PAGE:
From the track along the brow, I can see across a shallow valley of sedge-filled fields, wet from the rains of winter, the soft earth pocked by the feet of sheep and the incessant pecking of rooks. To the north, a small nature reserve, a low downy copse of alder and birch ringed by bog, folds itself to the curves of the land. Southwards from here, a small stream, a trench of murky water, flows from beneath the village and crosses the broad valley. It is a passing route for deer; I see them running close to the hedges, the slip and curve of their dun-coloured hides indistinguishable from the olive smurr of sedge which lines the valley bottom.
On a rainy afternoon, towards evening, I saw a young female grazing in the field which slopes upwards from the beck, its head bent over the scuffed remains of autumn's grasses, the curled leaves of docks. The slope of the land allowed me to approach unseen, to peer over the brow only a dozen yards from her. She paused, raised her head, and looked at me. I hung my arms by my side, stilled my movement in the damp evening rain, my breath unrolling in the breeze. For a while she watched, assessing me, and then turned back to her grazing. I stepped closer forwards, lifting my feet deliberately through the damp grass. She looked again, then turned towards the hedge. After some time, her grazing finished, she turned and loped slowly across the field. Around twenty yards away she stopped and looked again. This time I felt the intensity of the gaze, the calm unblinking certainty of her moist eyes, as though there was some message to impart, some warning that I have failed to register. She turned her head to the rise in the land ahead of her, and trotted away from me.
For years I have watched deer amongst these marginal lands. I begin to learn the places where they can be seen at certain times of the day. I find their bedding scrapes - circles of compressed grass in the damp morning earth – and I linger with a sense of envy of their fluidity, their freedom, their poise and balance. I try to imagine how their lives are; the places they frequent for food, for water, for play. I picture their world as it must seem to them, the mental geographies they carry with them; see a network of hedges and fields, a series of green corridors along which it is safe to move, broken by the threads upon which our own limited lives depend: roads, villages, fences.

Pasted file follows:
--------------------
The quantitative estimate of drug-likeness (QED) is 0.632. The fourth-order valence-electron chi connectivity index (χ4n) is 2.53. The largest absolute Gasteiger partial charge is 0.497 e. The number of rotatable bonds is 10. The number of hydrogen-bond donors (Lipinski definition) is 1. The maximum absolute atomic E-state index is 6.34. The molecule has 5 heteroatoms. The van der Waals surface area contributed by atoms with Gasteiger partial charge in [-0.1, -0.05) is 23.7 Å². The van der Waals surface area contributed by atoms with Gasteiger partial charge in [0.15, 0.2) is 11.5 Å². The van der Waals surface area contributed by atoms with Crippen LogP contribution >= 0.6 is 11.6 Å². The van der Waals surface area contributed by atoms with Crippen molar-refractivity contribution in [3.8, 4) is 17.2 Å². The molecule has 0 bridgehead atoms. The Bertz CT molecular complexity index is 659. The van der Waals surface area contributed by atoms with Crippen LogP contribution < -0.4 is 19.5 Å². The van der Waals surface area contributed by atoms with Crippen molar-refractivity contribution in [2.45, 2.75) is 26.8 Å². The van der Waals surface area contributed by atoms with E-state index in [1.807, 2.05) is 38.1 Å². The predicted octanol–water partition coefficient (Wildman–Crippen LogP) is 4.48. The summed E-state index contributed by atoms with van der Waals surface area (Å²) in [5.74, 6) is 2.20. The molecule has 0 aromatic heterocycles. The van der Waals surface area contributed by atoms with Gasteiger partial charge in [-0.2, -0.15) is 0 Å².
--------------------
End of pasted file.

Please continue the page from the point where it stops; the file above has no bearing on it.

In the early morning, it can be possible to see them more closely, bewildered in the dawn light, restless yet immobile. Sometimes, on foggy mornings, I have surprised them amongst the hawthorn trees and, for a few seconds, we have watched each other in mutual incomprehension. Their eyes are like polished pebbles, the colour of wet slate.
One March evening, I walked with my son to the top of the brow where the wind comes from the south-west. The trees droned with the ache of it, a constant hush of motion and sound. Two deer were scuttling in the lane, perhaps sheltering from the wind. They bolted towards the gate and then, finding it closed, vaulted the thorn hedge, five feet high and three feet wide. We watched them cross the field, bounding and leaping as they ran. They paused to drink from a rain-filled pond in the corner, then cleared the farthest fence in a single, fluid bound, like a bolt of cloth shaken in the wind. A moment later, a third deer broke from the dense hedgerow of thorns and crab apples and crossed the same field. This one was heavier and ran with a more purposeful, flatter gait. It too cleared the fence and was gone. Hoof prints pitted the damp earth at the edge of the field.
It is in the mornings when I earn that sense of privilege of seeing deer at their early grazing; there is an unspoken alliance amongst animals who pass in the flush of first light that owes something to the complicity between the hunter and the hunted, that is not so much trust as a mutual wariness. I find myself thinking of them when I leave the village early, bent over the handlebars of my bike, dreaming them like a talisman against the chaff of modern living.
And then, last week, on the long slope downhill by the village church, I saw something flapping in the road a hundred yards or so ahead of me; a bag, perhaps, or the wrappings of a silage bale. A car which had passed me moments before had turned and was returning up the hill. The flapping took shape: long thin legs, the rise and fall of a chest, a deer which had vaulted the high hedge directly in front of a passing car; a young male, his antlers only two short prongs, their dull shine like polished ash.
The driver of the car was shocked; the speed with which an animal can appear in the road, the powerlessness to stop or swerve. We took a pair of flailing hoofs each, and dragged the animal from the tarmac onto the soft verge. His eyes were closed, his breathing fast and rasping. I watched the warmth of his laboured breath as it plumed in the chill morning air, the heaving of his body , like the shuddering of someone in tears. I wanted to put my hands on his heaving chest, to offer some form of apology for the senseless hurt we inflict on animals, for the warning that I saw in the eyes of that deer only a few weeks earlier.
The passing of deer always leaves a sadness, like a love remembered and lost. They are pure movement, when all around us in autumn is wilted and dying. I ache for the ease with which they travel across the land, the sense of grace they bring to our landscape. I imagine the mysteries of their lives, and feel a sense of completeness, as though complicit in their wildness. I see the fear in their eyes, and can only imagine the atonement we must give, the concessions we have yet to make.